This brings us then to how we here on The Political Sword
should seek to achieve balance. It is apparent, at least among the 180 who leave comments, that a substantial majority favour the Labor Government, embrace its philosophy, and want it to succeed in implementing its program of reform. Those same bloggers resent what they see as the Opposition’s tactics of negativity and obstructionism that impede the Government’s legislative program, and its unremitting attempts to demean and diminish the PM and the Government in the eyes of the electorate. But TPS
bloggers can also see flaws in the Government and how it goes about its business. An oft-repeated complaint has been about the Government’s poor record of explaining its policies and plans to the electorate. Recently we here at The Political Sword
have suggested the concept of the PM giving ‘fireside chats’ and have furnished examples of how they might be framed. We do not see ourselves as ‘one-eyed’ lefties as characterized by another blogsite. One only has to read the pieces posted and the comments to realize that.
There are some however who visit here from the opposite camp and express views antagonistic to Labor, but strangely not overtly supportive of the Coalition. Sometimes the way they have expressed their views, especially when embellished with personal remarks about other bloggers here, has raised hackles and evoked a similar reaction. This has led to much to-ing and fro-ing with insults rather than well-reasoned counterarguments. Generally no one gives way and no resolution is achieved.
While everyone who blogs here is bound to have a leaning one way or the other, it should be possible for each of us to accept each other’s views provided they are backed with facts and logically reasoned, and not accompanied by insulting remarks about other bloggers. Can we achieve that? Recent exchanges suggest that it is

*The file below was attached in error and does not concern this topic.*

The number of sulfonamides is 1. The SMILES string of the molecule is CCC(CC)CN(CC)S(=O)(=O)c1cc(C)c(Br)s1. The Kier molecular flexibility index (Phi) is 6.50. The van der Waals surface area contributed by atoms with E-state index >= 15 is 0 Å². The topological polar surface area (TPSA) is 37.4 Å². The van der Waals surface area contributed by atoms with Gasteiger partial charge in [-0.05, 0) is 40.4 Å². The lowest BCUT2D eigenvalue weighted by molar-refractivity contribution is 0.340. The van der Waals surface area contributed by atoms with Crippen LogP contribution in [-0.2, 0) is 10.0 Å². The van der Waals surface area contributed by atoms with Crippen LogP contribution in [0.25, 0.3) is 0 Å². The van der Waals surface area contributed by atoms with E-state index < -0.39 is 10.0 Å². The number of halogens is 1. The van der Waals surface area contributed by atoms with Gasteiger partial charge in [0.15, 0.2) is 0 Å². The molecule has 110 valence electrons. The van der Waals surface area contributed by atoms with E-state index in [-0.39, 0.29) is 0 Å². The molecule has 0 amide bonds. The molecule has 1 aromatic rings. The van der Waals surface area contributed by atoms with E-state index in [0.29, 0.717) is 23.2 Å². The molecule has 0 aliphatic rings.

What I am saying is that while we wish that commentators on political programs would be balanced and be able to express arguments for and against any proposition or opinion, achieving that same balance on blogsites is problematic, principally because individual blogsites will attract mainly like-minded individuals, whether they are right or left leaning, with a sprinkling of those from the other side to take up the cudgels.
Given that constraint, how can we on The Political Sword
achieve more balanced and fair discourse?
First, we reserve the right to be critical of the actions of political parties, sometimes heavily critical as in the piece last week: What have we done to deserve an Opposition leader like Tony Abbott?
But let us try to be critical of all sides of the political spectrum, difficult though that may be because of our leanings. Equally we reserve the right to defend those whom we believe are trying to do the ‘right thing’. We ask that those who comment here from a different viewpoint do so courteously and with compelling arguments and that they be responded to respectfully. If we all can achieve that degree of balance and fairness, The Political Sword
can go up a notch in everyone’s estimation, perhaps even in the eyes of those who like to criticise us now. As NormanK points out, those who post material here should be aware that a new visitor might gain a wrong impression if our language is immoderate; we should temper our words accordingly.
Which brings us to a more vexed question. Is a blogsite entitled to have overt leanings one way or the other? Certainly the conservative blogsites believe they have this right. Those operated by Andrew Bolt and Piers Akerman are extreme examples of heavily anti-Government sites.
Is The Political Sword
to be a ‘balanced’ site by giving equal prominence to extreme views from both sides of the political spectrum, something the conservative blogs never do? Or should it be ‘balanced’ by respectfully accepting a range of views in comments, provided of course that they are courteously put and not accompanied by personal abuse? It is the latter that seems appropriate to me; certainly not the former.
When I began blogging my main target was the media, and still is. The way the media has portrayed PM Gillard and her Government, and the way Tony Abbott and his Coalition members have played the compliant media to get their disingenuous messages across and accentuate the media’s condemnation of her and her Government, has propelled me toward even greater support for her and what her Government is trying to do, and against what the media and the Coalition is doing to frustrate that.
I am a Labor supporter, a supporter of PM Gillard and her Government, and antagonistic to Tony Abbott and his Coalition’s belligerent obstructive behaviour. Therefore in what I write here I will continue to express viewpoints consistent with that position. I see no reason to soft pedal while the Bolts, Akermans, Joneses and Hadleys and other extreme right-leaning outlets pour out their anti-Government rhetoric unabated. I hope that The Political Sword
might, even in a small way, counterbalance what these people emit day after day to large audiences.
What do you think? What do you want The Political Sword